Back to you with another handpicked list of TED Ed videos but this time the theme is science. most popular TED Ed science videos that you can use with your students in class. The Life Sciences section in TED Ed contains a huge collection of educational videos spanning various science topics. I used the search filter to locate those science videos with the most views and selected the collection below.
TED Ed videos are basically video lessons that can be adapted to your own teaching needs. You can use the lessons as they are or you can create your own based on them. Each lesson comes with three main sections : Think (includes multiple questions and open ended questions), Dig Deeper (features extra resources students can use to learn more about the topic), and Discuss (features open discussions). Besides TED Ed science videos, we also shared TED Ed history videos, TED Ed Greek mythology videos, and TED Ed riddles.
1. Which came first: the chicken or the egg?
“It’s a question that has perplexed everyone from the ancient Greeks to modern scholars. Which came first, the chicken or the egg? Take a crack at this curious conundrum.”
2. What makes muscles grow? – Jeffrey Siegel
“We have over 600 muscles in our bodies that help bind us together, hold us up, and help us move. Your muscles also need your constant attention, because the way you treat them on a daily basis determines whether they will wither or grow. Jeffrey Siegel illustrates how a good mix of sleep, nutrition and exercise keep your muscles as big and strong as possible.”
3. What would happen if you didn’t drink water? – Mia Nacamulli
“Water is essentially everywhere in our world, and the average human is composed of between 55 and 60% water. So what role does water play in our bodies, and how much do we actually need to drink to stay healthy? Mia Nacamulli details the health benefits of hydration.”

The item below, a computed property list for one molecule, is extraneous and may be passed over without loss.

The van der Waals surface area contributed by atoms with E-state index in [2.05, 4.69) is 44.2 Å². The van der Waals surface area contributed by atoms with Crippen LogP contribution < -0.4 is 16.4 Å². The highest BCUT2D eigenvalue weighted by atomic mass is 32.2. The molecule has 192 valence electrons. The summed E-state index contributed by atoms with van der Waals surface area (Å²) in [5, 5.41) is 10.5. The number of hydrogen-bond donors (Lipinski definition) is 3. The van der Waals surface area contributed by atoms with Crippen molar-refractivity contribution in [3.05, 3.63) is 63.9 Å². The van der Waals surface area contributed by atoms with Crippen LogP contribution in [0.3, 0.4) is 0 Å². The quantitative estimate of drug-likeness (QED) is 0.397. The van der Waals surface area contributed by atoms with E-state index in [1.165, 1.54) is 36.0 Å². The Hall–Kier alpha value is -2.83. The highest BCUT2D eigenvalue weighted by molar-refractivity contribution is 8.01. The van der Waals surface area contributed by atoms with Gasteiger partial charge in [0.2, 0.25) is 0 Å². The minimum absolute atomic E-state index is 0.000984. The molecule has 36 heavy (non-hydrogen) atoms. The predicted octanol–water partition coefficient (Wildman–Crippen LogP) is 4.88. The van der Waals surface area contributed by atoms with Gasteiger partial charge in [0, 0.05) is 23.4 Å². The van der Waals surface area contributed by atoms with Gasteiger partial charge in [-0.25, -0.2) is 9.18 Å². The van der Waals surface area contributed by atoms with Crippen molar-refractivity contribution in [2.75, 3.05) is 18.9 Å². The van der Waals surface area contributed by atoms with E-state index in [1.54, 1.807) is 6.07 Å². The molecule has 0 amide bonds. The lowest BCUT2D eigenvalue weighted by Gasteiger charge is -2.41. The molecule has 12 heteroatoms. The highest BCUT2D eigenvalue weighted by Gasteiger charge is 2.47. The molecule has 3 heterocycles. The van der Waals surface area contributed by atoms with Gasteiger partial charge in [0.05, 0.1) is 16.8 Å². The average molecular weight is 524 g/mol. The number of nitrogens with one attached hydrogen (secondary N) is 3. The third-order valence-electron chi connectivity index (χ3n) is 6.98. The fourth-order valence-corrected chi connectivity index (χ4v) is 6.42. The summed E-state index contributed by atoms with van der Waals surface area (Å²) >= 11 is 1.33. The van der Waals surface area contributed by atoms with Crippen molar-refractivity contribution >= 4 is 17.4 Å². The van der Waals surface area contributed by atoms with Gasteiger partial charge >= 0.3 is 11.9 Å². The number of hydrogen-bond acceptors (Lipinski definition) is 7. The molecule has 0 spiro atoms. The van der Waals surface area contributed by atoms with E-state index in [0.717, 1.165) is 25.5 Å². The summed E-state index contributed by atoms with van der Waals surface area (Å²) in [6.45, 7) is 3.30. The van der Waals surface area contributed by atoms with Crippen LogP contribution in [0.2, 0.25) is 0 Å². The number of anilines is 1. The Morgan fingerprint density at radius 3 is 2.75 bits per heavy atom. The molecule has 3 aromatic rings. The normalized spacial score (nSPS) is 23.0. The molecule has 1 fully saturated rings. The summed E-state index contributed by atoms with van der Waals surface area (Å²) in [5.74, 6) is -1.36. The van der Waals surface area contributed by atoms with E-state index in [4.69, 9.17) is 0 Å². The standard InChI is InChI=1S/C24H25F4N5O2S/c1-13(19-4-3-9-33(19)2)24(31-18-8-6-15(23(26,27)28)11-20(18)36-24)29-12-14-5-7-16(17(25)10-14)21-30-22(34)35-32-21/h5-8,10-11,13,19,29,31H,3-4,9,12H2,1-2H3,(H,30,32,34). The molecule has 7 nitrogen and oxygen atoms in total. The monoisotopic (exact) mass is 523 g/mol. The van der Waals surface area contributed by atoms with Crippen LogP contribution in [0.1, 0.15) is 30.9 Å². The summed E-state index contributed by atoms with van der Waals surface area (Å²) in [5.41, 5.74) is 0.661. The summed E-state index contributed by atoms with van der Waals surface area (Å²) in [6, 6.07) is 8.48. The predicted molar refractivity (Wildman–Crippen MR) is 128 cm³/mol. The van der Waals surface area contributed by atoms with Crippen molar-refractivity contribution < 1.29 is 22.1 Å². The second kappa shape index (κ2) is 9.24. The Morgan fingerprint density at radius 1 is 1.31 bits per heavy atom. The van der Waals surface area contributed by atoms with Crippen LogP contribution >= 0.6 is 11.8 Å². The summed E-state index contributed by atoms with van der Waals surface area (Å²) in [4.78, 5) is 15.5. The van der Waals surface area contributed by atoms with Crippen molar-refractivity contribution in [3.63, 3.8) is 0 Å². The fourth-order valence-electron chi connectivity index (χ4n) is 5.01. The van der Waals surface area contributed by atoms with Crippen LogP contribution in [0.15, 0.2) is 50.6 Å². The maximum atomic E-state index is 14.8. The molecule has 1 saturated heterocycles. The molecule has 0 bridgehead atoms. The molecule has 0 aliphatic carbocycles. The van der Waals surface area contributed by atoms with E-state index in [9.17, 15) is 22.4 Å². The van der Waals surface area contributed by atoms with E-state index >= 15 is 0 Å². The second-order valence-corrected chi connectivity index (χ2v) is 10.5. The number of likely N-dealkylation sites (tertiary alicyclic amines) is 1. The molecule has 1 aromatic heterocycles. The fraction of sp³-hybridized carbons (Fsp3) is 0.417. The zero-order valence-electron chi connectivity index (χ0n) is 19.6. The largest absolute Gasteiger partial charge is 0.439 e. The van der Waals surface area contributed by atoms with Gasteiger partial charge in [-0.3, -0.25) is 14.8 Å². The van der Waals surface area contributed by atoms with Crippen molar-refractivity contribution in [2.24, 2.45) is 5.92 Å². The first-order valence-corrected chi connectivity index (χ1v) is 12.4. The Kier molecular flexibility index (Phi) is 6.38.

4. Is it better to walk or run in the rain?
“On those cold, rainy days when you forget your rain jacket or umbrella and you want to stay as dry as possible… should you walk or run? Minutephysics explores the age-old question of which will keep you drier.”
5. How blood pressure works – Wilfred Manzano
“If you lined up all the blood vessels in your body, they’d be 60 thousand miles long. And every day, they carry the equivalent of over two thousand gallons of blood to the body’s tissues. What effect does this pressure have on the walls of the blood vessels? Wilfred Manzano gives the facts on blood pressure.”
6. Why do women have periods?
“A handful of species on Earth share a seemingly mysterious trait: a menstrual cycle. We’re one of the select few mammals on Earth that menstruate, and we also do it more than any other animal, even though it’s a waste of nutrients, and can be a physical inconvenience. So where’s the sense in this uncommon biological process? TED-Ed describes the history and evolution of menstruation.”
7. How does anesthesia work? – Steven Zheng
“When under anesthesia, you can’t move, form memories, or — hopefully — feel pain. And while it might just seem like you are asleep for that time, you actually aren’t. What’s going on? Steven Zheng explains what we know about the science behind anesthesia.”
8. How sugar affects the brain – Nicole Avena
“When you eat something loaded with sugar, your taste buds, your gut and your brain all take notice. This activation of your reward system is not unlike how bodies process addictive substances such as alcohol or nicotine — an overload of sugar spikes dopamine levels and leaves you craving more. Nicole Avena explains why sweets and treats should be enjoyed in moderation.”
9. The benefits of a bilingual brain – Mia Nacamulli
“It’s obvious that knowing more than one language can make certain things easier — like traveling or watching movies without subtitles. But are there other advantages to having a bilingual (or multilingual) brain? Mia Nacamulli details the three types of bilingual brains and shows how knowing more than one language keeps your brain healthy, complex and actively engaged.”
10. What would happen if you didn’t sleep? – Claudia Aguirre
“In the United States, it’s estimated that 30 percent of adults and 66 percent of adolescents are regularly sleep-deprived. This isn’t just a minor inconvenience: staying awake can cause serious bodily harm. Claudia Aguirre shows what happens to your body and brain when you skip sleep.”
11. How playing an instrument benefits your brain – Anita Collins
“When you listen to music, multiple areas of your brain become engaged and active. But when you actually play an instrument, that activity becomes more like a full-body brain workout. What’s going on? Anita Collins explains the fireworks that go off in musicians’ brains when they play, and examines some of the long-term positive effects of this mental workout.”
12. Why are some people left-handed? – Daniel M. Abrams
“Today, about one-tenth of the world’s population are southpaws. Why are such a small proportion of people left-handed — and why does the trait exist in the first place? Daniel M. Abrams investigates how the uneven ratio of lefties and righties gives insight into a balance between competitive and cooperative pressures on human evolution.”